The US government is increasingly using war technology and equipment not on the battlefield, but on domestic soil to thwart various threats. From the militarization of our police forces across the nation to an increase in the purchase of tanks, drones, and blimps. Military contractors and supplies have a deep reach in the federal government and when military spending lags due to relative international peace, they turn to domestic surveillance and supposed protection against missiles or enemy aircraft.
For several months, residents of Maryland have noticed an unmanned blimp floating above their cities and counties. The Army choreographed the sophisticated launch of the football field sized blimp from Aberdeen Proving Grounds. While the government insists that the $2.7 billion project funded by the Pentagon is not spying on US citizens, community groups and leaders have their doubts.
Electronic Privacy Information Center associate director Ginger McCall obtained documents through a lawsuit under the Freedom of Information Act that state that the blimp has 2 purposes: first – to scan the sky for incoming cruise missiles, and second – to surveil and track surface moving objects. While scanning for incoming cruise missiles seems like a worthy cause, tracking and spying on ground level moving objects causes alarm. Ground level moving objects is another way of saying “humans.” So just what kind of information is this blimp collecting about the citizens of Maryland?
The blimp’s radar has a 340-mile reach; that’s from Boston all the way down to North Carolina. The blimp supposedly continuously scans for missiles that could be shot from Russia or from submarines, and would issue an alert to the Pentagon should a missile be detected. The Army states that there will be 2 blimps eventually: 1 to scan around the clock, and 1 to target return missiles at any detected threat.
Maj. Elizabeth Kreft states that “The JLENS radar and current exercise were designed to look for threats like cruise missiles and it simply cannot see human beings”. Do you believe her? Or do you think the government is once again assaulting our individual rights in the name of defense?
“That’s the kind of massive persistent surveillance we’ve always been concerned about with drones,” said Jay Stanley, a privacy expert for the American Civil Liberties Union. “It’s part of this trend we’ve seen since 9/11, which is the turning inward of all of these surveillance technologies.”
Putting privacy issues aside, let’s turn to the efficacy of this project. JLENS has been touted as “proven” and “capable” by the Raytheon Co., the Pentagon’s lead contractor for JLENS. But upon taking a closer look, JLENS actually fits the classic definition of what defense specialists call a “zombie” program. It is costly, it is ineffective, and it will drag on for decades – sucking our tax dollars and threatening our privacy.
Let’s take a closer look at the program’s performance:
- It has been reported that during field tests, JLENS has failed to distinguish between an enemy aircraft and a friendly aircraft. I am sorry, but isn’t that the entire point of the project? To alert our government to incoming threats?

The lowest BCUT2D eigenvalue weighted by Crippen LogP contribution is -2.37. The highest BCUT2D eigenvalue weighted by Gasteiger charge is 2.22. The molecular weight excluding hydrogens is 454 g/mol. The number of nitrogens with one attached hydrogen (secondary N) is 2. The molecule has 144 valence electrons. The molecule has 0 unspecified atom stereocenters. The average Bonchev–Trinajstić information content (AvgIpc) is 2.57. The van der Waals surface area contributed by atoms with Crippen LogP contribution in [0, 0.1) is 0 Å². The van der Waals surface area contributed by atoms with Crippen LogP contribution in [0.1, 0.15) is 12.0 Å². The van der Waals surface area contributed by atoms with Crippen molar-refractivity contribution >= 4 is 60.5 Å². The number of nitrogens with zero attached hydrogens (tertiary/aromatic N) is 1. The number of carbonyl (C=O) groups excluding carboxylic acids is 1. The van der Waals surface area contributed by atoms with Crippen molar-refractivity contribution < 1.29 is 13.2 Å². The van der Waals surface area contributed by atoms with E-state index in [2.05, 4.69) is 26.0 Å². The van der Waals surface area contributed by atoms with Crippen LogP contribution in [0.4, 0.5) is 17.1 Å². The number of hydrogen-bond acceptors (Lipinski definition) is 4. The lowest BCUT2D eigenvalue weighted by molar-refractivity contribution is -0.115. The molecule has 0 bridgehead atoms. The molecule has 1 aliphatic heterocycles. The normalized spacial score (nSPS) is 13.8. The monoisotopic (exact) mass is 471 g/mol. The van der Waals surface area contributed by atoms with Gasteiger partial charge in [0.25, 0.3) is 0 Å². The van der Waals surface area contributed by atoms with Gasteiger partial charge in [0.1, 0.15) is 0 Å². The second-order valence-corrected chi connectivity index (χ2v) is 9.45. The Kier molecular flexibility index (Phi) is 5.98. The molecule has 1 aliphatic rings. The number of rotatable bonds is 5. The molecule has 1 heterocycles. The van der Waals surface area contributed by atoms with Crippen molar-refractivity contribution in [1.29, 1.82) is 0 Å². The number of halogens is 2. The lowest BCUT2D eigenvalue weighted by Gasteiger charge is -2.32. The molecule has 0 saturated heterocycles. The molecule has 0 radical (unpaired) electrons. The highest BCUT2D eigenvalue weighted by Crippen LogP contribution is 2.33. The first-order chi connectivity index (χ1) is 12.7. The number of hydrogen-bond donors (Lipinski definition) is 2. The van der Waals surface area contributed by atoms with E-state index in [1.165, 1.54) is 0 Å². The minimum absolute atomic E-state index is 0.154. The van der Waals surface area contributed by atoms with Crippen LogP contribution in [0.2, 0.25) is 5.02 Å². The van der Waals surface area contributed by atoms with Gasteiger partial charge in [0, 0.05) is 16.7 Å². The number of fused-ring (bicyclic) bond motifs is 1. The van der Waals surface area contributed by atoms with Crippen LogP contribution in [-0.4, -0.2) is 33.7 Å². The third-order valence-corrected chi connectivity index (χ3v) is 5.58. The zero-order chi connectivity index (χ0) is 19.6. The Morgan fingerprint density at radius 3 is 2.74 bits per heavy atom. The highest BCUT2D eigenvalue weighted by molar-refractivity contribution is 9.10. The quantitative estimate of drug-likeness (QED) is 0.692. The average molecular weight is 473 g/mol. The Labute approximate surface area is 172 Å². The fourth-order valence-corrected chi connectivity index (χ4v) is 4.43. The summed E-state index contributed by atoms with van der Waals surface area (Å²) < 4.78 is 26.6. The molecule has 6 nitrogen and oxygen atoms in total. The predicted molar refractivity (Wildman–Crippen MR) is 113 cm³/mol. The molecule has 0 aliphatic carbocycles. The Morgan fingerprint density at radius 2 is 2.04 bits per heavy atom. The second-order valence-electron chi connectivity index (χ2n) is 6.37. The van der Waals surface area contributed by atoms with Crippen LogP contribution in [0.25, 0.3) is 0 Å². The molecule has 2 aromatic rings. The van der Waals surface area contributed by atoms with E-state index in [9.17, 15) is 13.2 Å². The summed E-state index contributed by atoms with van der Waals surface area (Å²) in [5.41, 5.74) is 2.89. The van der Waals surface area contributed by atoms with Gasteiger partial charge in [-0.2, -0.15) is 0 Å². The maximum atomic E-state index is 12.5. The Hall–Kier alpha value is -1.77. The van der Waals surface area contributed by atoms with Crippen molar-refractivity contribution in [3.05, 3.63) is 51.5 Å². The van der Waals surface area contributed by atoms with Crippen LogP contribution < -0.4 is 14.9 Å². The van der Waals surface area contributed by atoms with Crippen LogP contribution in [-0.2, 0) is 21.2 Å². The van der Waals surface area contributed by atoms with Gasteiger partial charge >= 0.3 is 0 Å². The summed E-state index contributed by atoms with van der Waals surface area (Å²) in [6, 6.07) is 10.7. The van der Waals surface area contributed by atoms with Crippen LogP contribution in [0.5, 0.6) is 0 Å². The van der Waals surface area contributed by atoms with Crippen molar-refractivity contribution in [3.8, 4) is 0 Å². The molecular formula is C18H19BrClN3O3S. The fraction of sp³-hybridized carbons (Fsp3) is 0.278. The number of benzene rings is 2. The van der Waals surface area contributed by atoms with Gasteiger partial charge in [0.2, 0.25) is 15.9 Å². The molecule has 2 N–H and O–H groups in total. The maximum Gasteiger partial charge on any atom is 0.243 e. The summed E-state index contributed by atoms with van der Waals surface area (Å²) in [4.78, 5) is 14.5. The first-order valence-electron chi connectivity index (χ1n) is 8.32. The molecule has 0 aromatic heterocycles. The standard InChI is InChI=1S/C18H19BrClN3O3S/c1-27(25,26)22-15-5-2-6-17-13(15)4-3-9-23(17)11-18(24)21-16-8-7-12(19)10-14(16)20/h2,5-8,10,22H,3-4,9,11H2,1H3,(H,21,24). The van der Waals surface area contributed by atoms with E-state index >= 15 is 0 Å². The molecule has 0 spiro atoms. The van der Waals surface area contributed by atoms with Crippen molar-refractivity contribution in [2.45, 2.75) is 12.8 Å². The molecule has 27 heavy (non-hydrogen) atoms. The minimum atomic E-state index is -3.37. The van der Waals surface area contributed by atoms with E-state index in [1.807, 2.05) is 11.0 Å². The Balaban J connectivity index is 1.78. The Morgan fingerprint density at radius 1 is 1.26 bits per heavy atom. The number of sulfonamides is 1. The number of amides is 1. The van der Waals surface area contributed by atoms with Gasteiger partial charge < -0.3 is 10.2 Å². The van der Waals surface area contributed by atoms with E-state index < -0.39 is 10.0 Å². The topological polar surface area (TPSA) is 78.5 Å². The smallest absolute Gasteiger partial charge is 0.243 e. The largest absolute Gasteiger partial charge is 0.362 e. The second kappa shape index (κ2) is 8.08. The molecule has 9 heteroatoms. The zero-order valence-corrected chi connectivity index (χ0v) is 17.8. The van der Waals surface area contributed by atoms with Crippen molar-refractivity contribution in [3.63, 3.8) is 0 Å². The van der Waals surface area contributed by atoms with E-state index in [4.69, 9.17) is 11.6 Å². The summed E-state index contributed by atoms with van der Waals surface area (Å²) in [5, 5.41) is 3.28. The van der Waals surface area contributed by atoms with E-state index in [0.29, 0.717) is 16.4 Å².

- During tests completed in 2012, the Pentagon’s Operational Test and Evaluation office rated the program as “poor” in 4 critical performance areas. If you were to routinely fail at 4 critical performance areas of your job, you would be terminated, just like this blimp should be.
- As of August 2015, the radar has never been able to provide continuous 30-day surveillance as it is supposed to.
- Software glitches have prevented JLENS from communicating with national air defense networks. Given that the main purpose is allegedly to alert security breaches to authorities, this is a critical fail.
- The blimp has been grounded during bad weather, although it is supposedly hurricane resistant, which means if deployed in combat zones, $2.7 billion dollars just became completely useless.
- Say that all of these issues were fixed, the cost of stationing these airships along all of our borders is prohibitively expensive.
After reading all of that, you would think the government would take a look at this program and perhaps revisit its sustainability. But, no, Congress and the highest level officers of the military have all given the OK for this program to continue sucking every last penny from taxpayers. When Army officials tried to kill JLENS in 2010, Raytheon Co. unleashed an impressive team of lobbyists to win back congressional favor. Marine Corps Gen. James E. “Hoss” Cartwright, who was the vice chairman of the Joint Chiefs of Staff came forward as well and insisted that the program was the best option in enhancing the nation’s air defense. Cartwright’s plea succeeded, and a trial run was approved in 2011. By 2014, Cartwright was on the board of directors at Raytheon Co. and had received over $828,000 in cash and stocks.
After examining the history and performance of JLENS, it becomes clear that it is just another example of big military spending with the empty promise of keeping us safe. All JLENS really is is an opportunity to just spy on us and cost us billions in tax money.
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Kristen Anderson writes for ActivistPost.com